"Mr. Markarian is a graduate of the National Institute of Trial Advocacy (1993), lectures on topics ranging from trial tactics and techniques to ethics, and has been an annual lecturer at the Florida Bar sponsored Bridge the Gap Seminar given to newly admitted lawyers. REPORTED CASES: Adamo v. Manatee Condominium, Inc., 548 So.2d 287 (Fla. 3d DCA 1989); Aetna Casualty & Surety Co. v. Old Republic Ins. Co., 521 So.2d 388 (Fla. 3d DCA 1988); Ballard v. American Land Cruisers, Inc., 537 So.2d 1018 (Fla. 3d DCA 1988); Carroll v. Kencher, 491 So.2d 1311 (Fla. 4th DCA 1986); Feliciano v. Sherouse, 626 So.2d 1126 (Fla. 3d DCA 1993); Ferguson v. V.S.L. Corp., 528 So.2d 32 (Fla. 3d DCA 1988); Indemnity Insurance Company of North America v. Boone, 546 So.2d 130 (Fla. 3d DCA 1989); McEvoy v. Union Oil Co., 552 So.2d 1169 (Fla. 3d DCA 1989); Metropolitan Dade County v. Zapata, 601 So.2d 239 (Fla. 3d DCA 1992); Moghari v. Anthony Abraham Chevrolet Ltd., 699 So.2d 278 (Fla. 3d DCA 1997); Nuñez v. Capital Insurance Co., Inc., 545 So.2d 297 (Fla. 3d DCA 1989); Sierra v. Brizuela, 680 So.2d 636 (Fla. 4th DCA 1996); Taylor v. M.C.F. Aviation Corp., 635 So.2d 26 (Fla. 3d DCA 1994); Wade v. Caterpillar Tractor Co., 508 So.2d 1294 (Fla. 3d DCA 1997); Wilson v. Gill Hotel Co., 684 So.2d 1373 (Fla. 4th DCA 1996); Lightborne v. Stop & Shop, Inc., 796 So.2d 627 (Fla. 3d DCA 2001); McGrath v. City of Miami, 824 So. 2d 143 (Fla. 2002); Browd v. Highland Underwriters Insurance Co.,560 So. 2d 237 (Fla. 3d DCA 1990); Ospina v. Indian Creek Club & Marina Condo Assoc., 561 So. 2d 463 (Fla. 3d DCA 1990).

He lectures on "trial tactics, techniques, and ethics." Woah. Ethics? Now, that sounds refreshing. The financial deal between SCO and Boies is getting some notice. Here is what Corp Law Blog ("Issues encountered by corporate lawyers") had to say:

"SCO's willingness to essentially give Boies 20% of SCO -- whether through license fees, equity financings or a sale of the company -- suggests that SCO is little more than a publicly traded lawsuit.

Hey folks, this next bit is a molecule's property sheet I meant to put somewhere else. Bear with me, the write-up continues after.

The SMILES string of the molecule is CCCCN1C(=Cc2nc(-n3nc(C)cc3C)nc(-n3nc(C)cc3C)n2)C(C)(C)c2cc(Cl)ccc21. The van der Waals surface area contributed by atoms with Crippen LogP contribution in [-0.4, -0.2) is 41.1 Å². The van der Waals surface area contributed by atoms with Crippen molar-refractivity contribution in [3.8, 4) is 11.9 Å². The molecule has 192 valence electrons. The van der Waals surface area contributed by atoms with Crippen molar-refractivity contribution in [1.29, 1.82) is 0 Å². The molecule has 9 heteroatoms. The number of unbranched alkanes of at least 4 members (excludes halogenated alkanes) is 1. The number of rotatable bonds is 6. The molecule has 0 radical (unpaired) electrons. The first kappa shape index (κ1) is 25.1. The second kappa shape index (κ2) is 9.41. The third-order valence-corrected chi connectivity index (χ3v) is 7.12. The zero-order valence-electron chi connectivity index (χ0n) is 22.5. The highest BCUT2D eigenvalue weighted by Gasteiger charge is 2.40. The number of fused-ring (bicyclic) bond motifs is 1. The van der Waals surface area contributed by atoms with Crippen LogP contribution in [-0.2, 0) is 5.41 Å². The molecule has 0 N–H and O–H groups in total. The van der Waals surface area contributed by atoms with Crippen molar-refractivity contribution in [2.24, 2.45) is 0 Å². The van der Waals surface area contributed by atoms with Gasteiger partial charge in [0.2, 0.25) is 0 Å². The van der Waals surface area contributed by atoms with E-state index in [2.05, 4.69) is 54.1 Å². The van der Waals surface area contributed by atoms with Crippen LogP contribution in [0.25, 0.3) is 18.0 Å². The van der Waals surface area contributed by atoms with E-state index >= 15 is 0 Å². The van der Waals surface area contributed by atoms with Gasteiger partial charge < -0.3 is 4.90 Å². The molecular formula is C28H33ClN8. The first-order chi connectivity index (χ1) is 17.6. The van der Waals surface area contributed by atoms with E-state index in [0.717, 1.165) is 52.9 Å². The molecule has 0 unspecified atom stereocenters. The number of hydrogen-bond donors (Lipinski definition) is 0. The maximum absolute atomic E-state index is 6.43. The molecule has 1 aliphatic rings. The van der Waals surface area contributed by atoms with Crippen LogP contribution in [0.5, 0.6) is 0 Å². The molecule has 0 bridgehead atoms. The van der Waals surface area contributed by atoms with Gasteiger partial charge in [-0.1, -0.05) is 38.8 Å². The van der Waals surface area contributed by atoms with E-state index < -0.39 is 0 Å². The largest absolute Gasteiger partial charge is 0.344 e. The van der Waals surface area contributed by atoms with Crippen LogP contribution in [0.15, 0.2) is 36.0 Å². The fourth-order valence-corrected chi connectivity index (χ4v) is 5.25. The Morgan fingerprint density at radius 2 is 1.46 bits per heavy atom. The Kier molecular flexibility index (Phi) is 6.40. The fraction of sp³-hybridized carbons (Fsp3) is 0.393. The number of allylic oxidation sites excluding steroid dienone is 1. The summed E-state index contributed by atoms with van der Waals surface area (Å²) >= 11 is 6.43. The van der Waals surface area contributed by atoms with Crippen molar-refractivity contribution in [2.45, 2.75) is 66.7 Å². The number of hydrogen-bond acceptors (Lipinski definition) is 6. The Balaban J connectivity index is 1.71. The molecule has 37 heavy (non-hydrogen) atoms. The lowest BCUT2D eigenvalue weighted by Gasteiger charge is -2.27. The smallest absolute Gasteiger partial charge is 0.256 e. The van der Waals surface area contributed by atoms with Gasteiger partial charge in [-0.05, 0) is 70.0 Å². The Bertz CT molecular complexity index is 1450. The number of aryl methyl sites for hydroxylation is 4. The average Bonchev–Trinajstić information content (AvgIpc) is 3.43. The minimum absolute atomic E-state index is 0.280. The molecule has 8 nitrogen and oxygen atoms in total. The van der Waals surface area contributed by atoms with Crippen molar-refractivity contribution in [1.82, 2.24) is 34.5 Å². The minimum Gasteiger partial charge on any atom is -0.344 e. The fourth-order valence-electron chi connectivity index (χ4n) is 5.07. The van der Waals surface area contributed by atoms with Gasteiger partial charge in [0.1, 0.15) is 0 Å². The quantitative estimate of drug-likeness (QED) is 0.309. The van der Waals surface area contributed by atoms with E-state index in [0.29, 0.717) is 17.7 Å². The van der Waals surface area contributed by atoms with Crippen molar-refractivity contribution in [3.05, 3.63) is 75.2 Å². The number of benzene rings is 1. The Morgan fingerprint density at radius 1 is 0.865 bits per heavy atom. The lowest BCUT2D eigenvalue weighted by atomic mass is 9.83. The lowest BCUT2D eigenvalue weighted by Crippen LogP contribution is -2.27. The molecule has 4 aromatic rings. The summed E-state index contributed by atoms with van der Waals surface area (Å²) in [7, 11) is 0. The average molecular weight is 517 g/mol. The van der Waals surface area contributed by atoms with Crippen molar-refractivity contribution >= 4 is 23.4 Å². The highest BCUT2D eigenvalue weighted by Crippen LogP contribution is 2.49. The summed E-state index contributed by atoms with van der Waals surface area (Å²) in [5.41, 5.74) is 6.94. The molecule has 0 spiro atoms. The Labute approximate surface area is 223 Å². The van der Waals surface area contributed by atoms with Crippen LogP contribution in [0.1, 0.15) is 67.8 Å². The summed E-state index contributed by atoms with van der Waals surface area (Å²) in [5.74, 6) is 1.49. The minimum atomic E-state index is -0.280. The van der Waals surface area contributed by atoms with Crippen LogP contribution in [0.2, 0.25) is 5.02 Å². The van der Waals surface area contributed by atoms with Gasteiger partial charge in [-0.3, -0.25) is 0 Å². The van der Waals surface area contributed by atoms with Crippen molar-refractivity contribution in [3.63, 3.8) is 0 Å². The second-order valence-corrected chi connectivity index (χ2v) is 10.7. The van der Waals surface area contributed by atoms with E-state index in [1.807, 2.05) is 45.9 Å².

"If and when SCO and Boies finalize the engagement terms, I expect SCO will need to file the engagement agreement as a material contract in its next 1934 Act report. That should be a very interesting agreement."

Would this be our first publicly traded lawsuit? Here is the regulation about reporting a material contract. So maybe we'll get to see all the details. There has been quite a bit of concern about lawyer ethics of late, and if you are interested in the debate specifically about lawyers who help corporations file their documents with the SEC, here is one view:

"The spotlight is now focused on lawyers. In the post-Enron, post-Sarbanes-Oxley debate over the United State's seemingly dysfunctional system of corporate governance, Congress, the SEC, and the public at large all suspect that, when sophisticated financial chicanery occurs, lawyers are typically present 'at the scene of the crime."

What does he isolate as the prolem, or one problem?:

"[A]ttorneys are becoming too economically intertwined with their clients, as a result, in part, of the increasing practice of law firms taking (and even demanding) equity stakes in the client in return for professional services. If some level of independence is necessary for an attorney to function as a gatekeeper . . . SEC rules of professional conduct could define those limits."

Corp Law Blog takes a different view. And finally, a word from a congressman:

"His statement was quickly followed by that of co-sponsor Senator Jon Corzine (D-N.J.), the former chief executive of Goldman Sachs, who said: 'In fact, in our corporate world today -- and I can verify this by my own experiences -- executives and accountants work day to day with lawyers. They give them advice on almost each and every transaction. That means when executives and accountants have been engaged in wrongdoing, there have been some other folks at the scene of the crime -- and generally they are lawyers.' (148 Cong. Rec. S6554 [daily ed. July 10, 2002]"

It's in the Congressiona Record, folks. I guess it must be true.